In verse 2, Jesus predicates his missional model on prayer; later in verse 20 he gently rebukes the natural excitement of miracles by reminding the disciples of the greatest miracle: that their (our) names are written in the Book of Life. Then comes The Good Samaritan and the bit about Mary & Martha.

The Good Samaritan

While the majority of the teaching on the Good Samaritan focuses on service, the most poignant message as it relates to mission has to do with whom we are to identify with in the story. Often, we’re told to be the good samaritan – but I don’t think this fully captures Jesus’ intent. Jesus himself if the only Good Samaritan – who came to our helpless state and did for us what we could not do for ourselves. So who, then, are we? In the manuscript I write:


Who we are – the bandits causing pain for personal gain (Thieves), the religious elite who can’t be “contaminated” by the world (Priests), the ‘Christian-for-life’ who takes their false security for granted and ignores those in need (Levites) – is not who we are in Christ. Each of us, without Christ, are indeed somewhere on the spectrum. But in the cross Jesus says, “Go and do likewise”: caring for the distraught, mending the broken, interrupting our lives with acts of compassion – this is who we are because of the life of Christ in us!

I don’t think any one of us particularly wants to be the Thief, Priest, or Levites. Yet, the implications of what Jesus is saying is perhaps even more dire: we are the one beaten and left for dead. We are the ones without hope and in need of rescue! Any power we think we have must be rooted in the posture that acknowledges that all of it – our very breath – comes from Jesus each moment of every day. To believe we can emulate the strategy of Luke 10:4-12 without the humility of Luke 10:25-37 is to inherently miss the point and misuse our spiritual power – it is to become spiritual abusers (albeit, well intentioned abusers).

This alternate message of Luke 10 is further anchored by the story of Mary & Martha.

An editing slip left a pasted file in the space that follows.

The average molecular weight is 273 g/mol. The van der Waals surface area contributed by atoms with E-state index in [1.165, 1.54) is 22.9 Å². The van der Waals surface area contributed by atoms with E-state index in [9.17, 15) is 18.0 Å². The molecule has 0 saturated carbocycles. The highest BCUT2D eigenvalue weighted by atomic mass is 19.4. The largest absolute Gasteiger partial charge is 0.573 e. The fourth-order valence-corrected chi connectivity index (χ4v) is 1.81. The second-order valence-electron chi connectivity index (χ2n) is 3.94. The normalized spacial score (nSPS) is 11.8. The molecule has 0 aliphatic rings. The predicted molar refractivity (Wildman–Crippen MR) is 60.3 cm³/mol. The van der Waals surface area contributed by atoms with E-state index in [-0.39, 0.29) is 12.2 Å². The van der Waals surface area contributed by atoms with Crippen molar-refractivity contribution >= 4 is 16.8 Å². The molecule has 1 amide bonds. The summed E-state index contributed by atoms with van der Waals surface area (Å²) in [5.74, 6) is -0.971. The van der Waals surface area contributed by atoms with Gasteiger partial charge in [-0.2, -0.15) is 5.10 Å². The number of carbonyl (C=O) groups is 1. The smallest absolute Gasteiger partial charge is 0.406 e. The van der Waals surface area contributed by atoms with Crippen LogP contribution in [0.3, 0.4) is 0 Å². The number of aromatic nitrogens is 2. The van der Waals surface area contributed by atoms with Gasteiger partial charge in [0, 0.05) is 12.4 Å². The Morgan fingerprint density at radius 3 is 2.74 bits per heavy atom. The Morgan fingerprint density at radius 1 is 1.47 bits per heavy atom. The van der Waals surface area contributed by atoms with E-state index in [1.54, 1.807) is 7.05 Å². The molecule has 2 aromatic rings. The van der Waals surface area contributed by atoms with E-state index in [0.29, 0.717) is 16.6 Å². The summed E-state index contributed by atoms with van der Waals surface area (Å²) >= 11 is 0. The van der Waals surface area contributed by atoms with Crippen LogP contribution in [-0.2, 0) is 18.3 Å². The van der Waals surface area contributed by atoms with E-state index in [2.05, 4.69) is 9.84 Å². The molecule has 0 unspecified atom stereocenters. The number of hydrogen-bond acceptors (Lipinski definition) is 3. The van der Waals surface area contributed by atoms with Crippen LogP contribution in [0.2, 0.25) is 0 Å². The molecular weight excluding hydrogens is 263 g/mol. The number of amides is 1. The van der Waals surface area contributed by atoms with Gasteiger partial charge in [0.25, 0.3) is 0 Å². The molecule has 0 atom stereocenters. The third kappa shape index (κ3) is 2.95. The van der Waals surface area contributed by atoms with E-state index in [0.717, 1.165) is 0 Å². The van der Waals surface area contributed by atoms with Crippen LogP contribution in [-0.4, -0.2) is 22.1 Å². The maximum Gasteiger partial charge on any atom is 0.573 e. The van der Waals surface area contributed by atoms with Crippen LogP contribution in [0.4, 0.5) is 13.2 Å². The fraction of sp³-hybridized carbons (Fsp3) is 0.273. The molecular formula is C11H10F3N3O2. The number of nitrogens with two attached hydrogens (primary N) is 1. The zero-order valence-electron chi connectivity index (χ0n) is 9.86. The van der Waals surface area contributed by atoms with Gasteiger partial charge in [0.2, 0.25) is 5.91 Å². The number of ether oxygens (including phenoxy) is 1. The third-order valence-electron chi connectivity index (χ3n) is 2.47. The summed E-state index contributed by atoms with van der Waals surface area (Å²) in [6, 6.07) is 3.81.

Mary & Martha

When we lean into the strategic side of Luke 10 more than the humbling side, we often end up as “Marthas”: too busy with the mission of God to listen to the words of God. While we labor with good intent, Jesus softly rebukes us: “Martha, Martha, you are anxious and troubled about many things, but one thing is necessary. Mary has chosen the good portion, which will not be taken away from her.”

“Jesus Missions Strategy” is bookended by a call to prayer and a reminder of our role. In a chapter of forty-two verses, nine are dedicated to the strategy and thirty-three are dedicated to reminding us of the centrality of humility to it’s application. While Jesus says, “Go,” he says, “Go as a dead man saved by the kindness of someone who owed you nothing.” While Jesus says, “Serve,” he says, “Serve from a posture of rest: abiding in my presence and listening to my words.”

While the strategy of Luke 10 could intone that Kingdom breakthrough happens by following the model, the humility of Luke 10 explicitly demonstrates that Kingdom breakthrough happens only by the kindness of Jesus to and through his people when we are gathered in humble posture around him.

Jesus makes it clear: Kingdom power is not coerced from the outside in, but is multiplied as it is humbly modeled from the inside out. The mission of God is not accomplished through illustrious strategy – even biblical strategy. It is accomplished through the humble heart postured before the King of Glory, hanging on his every word.

In this posture, we are not alone. The position of humility before Jesus is not an isolated existence: it is the very premise of the gathered Church; it is the origin of family. Read Part 2.

K Livingston
K Livingston
I believe in dreaming big, working hard, cheering loud, standing tall, bowing deep. All of it because I believe Jesus = life.